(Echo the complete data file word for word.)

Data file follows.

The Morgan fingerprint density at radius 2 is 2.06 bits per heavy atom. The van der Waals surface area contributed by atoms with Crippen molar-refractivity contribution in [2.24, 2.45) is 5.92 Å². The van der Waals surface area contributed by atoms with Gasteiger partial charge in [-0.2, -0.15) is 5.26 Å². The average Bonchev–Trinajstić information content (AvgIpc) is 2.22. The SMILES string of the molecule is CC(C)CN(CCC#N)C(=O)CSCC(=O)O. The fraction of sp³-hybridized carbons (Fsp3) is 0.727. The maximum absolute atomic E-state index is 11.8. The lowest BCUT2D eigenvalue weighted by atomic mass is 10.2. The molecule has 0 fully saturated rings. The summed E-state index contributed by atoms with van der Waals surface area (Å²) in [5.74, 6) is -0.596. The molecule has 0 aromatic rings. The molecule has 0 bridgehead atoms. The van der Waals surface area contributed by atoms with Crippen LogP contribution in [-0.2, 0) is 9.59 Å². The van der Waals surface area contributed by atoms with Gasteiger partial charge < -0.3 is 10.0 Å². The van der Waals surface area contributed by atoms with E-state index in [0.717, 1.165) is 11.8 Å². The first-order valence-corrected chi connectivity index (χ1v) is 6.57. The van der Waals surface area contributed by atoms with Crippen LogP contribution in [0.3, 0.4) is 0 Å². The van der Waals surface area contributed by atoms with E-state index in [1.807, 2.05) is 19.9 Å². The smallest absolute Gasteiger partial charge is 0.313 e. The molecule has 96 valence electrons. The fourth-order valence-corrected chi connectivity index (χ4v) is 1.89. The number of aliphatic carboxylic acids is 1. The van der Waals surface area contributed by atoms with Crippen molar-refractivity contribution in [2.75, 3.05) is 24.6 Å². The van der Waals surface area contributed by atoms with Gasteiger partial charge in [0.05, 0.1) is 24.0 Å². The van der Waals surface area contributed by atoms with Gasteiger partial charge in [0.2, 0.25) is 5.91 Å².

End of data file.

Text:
The Morgan fingerprint density at radius 2 is 2.06 bits per heavy atom. The van der Waals surface area contributed by atoms with Crippen molar-refractivity contribution in [2.24, 2.45) is 5.92 Å². The van der Waals surface area contributed by atoms with Gasteiger partial charge in [-0.2, -0.15) is 5.26 Å². The average Bonchev–Trinajstić information content (AvgIpc) is 2.22. The SMILES string of the molecule is CC(C)CN(CCC#N)C(=O)CSCC(=O)O. The fraction of sp³-hybridized carbons (Fsp3) is 0.727. The maximum absolute atomic E-state index is 11.8. The lowest BCUT2D eigenvalue weighted by atomic mass is 10.2. The molecule has 0 fully saturated rings. The summed E-state index contributed by atoms with van der Waals surface area (Å²) in [5.74, 6) is -0.596. The molecule has 0 aromatic rings. The molecule has 0 bridgehead atoms. The van der Waals surface area contributed by atoms with Crippen LogP contribution in [-0.2, 0) is 9.59 Å². The van der Waals surface area contributed by atoms with Gasteiger partial charge < -0.3 is 10.0 Å². The van der Waals surface area contributed by atoms with E-state index in [0.717, 1.165) is 11.8 Å². The first-order valence-corrected chi connectivity index (χ1v) is 6.57. The van der Waals surface area contributed by atoms with Crippen LogP contribution in [0.3, 0.4) is 0 Å². The van der Waals surface area contributed by atoms with E-state index in [1.807, 2.05) is 19.9 Å². The smallest absolute Gasteiger partial charge is 0.313 e. The molecule has 96 valence electrons. The fourth-order valence-corrected chi connectivity index (χ4v) is 1.89. The number of aliphatic carboxylic acids is 1. The van der Waals surface area contributed by atoms with Crippen molar-refractivity contribution in [2.75, 3.05) is 24.6 Å². The van der Waals surface area contributed by atoms with Gasteiger partial charge in [0.05, 0.1) is 24.0 Å². The van der Waals surface area contributed by atoms with Gasteiger partial charge in [0.2, 0.25) is 5.91 Å².